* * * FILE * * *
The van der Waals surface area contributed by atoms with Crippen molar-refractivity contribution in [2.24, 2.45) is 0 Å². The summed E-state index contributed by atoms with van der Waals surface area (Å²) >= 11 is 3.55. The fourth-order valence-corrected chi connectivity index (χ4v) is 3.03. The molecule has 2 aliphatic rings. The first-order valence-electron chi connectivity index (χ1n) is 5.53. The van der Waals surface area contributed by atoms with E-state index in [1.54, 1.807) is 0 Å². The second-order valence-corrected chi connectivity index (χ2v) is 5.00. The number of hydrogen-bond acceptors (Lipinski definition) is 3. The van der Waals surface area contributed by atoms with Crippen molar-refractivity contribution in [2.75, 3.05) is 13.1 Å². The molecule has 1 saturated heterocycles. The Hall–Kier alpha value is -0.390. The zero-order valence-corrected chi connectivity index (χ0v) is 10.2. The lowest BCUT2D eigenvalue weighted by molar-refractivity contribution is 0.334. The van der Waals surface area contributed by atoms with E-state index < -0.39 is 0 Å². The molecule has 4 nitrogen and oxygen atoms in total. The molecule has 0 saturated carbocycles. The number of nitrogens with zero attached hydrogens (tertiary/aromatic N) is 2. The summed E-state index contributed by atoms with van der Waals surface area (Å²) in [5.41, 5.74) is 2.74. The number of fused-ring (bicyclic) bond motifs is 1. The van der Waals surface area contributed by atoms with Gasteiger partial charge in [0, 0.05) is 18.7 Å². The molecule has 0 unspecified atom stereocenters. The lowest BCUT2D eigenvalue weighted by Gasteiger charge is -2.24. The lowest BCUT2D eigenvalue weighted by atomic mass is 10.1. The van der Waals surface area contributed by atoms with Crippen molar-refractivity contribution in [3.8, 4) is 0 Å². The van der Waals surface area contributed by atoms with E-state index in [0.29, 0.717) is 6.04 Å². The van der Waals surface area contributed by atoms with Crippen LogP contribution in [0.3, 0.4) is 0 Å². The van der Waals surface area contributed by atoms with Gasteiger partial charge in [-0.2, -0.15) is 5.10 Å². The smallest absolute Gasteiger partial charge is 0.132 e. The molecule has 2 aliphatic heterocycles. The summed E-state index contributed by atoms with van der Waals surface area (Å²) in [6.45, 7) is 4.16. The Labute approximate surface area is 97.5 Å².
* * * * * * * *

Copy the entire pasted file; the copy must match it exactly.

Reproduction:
The van der Waals surface area contributed by atoms with Crippen molar-refractivity contribution in [2.24, 2.45) is 0 Å². The summed E-state index contributed by atoms with van der Waals surface area (Å²) >= 11 is 3.55. The fourth-order valence-corrected chi connectivity index (χ4v) is 3.03. The molecule has 2 aliphatic rings. The first-order valence-electron chi connectivity index (χ1n) is 5.53. The van der Waals surface area contributed by atoms with E-state index in [1.54, 1.807) is 0 Å². The second-order valence-corrected chi connectivity index (χ2v) is 5.00. The number of hydrogen-bond acceptors (Lipinski definition) is 3. The van der Waals surface area contributed by atoms with Crippen molar-refractivity contribution in [2.75, 3.05) is 13.1 Å². The molecule has 1 saturated heterocycles. The Hall–Kier alpha value is -0.390. The zero-order valence-corrected chi connectivity index (χ0v) is 10.2. The lowest BCUT2D eigenvalue weighted by molar-refractivity contribution is 0.334. The van der Waals surface area contributed by atoms with E-state index < -0.39 is 0 Å². The molecule has 4 nitrogen and oxygen atoms in total. The molecule has 0 saturated carbocycles. The number of nitrogens with zero attached hydrogens (tertiary/aromatic N) is 2. The summed E-state index contributed by atoms with van der Waals surface area (Å²) in [5.41, 5.74) is 2.74. The number of fused-ring (bicyclic) bond motifs is 1. The van der Waals surface area contributed by atoms with Gasteiger partial charge in [0, 0.05) is 18.7 Å². The molecule has 0 unspecified atom stereocenters. The lowest BCUT2D eigenvalue weighted by Gasteiger charge is -2.24. The lowest BCUT2D eigenvalue weighted by atomic mass is 10.1. The van der Waals surface area contributed by atoms with Crippen molar-refractivity contribution in [3.8, 4) is 0 Å². The van der Waals surface area contributed by atoms with E-state index in [0.29, 0.717) is 6.04 Å². The van der Waals surface area contributed by atoms with Crippen LogP contribution in [0.3, 0.4) is 0 Å². The van der Waals surface area contributed by atoms with Gasteiger partial charge in [-0.2, -0.15) is 5.10 Å². The smallest absolute Gasteiger partial charge is 0.132 e. The molecule has 2 aliphatic heterocycles. The summed E-state index contributed by atoms with van der Waals surface area (Å²) in [6.45, 7) is 4.16. The Labute approximate surface area is 97.5 Å².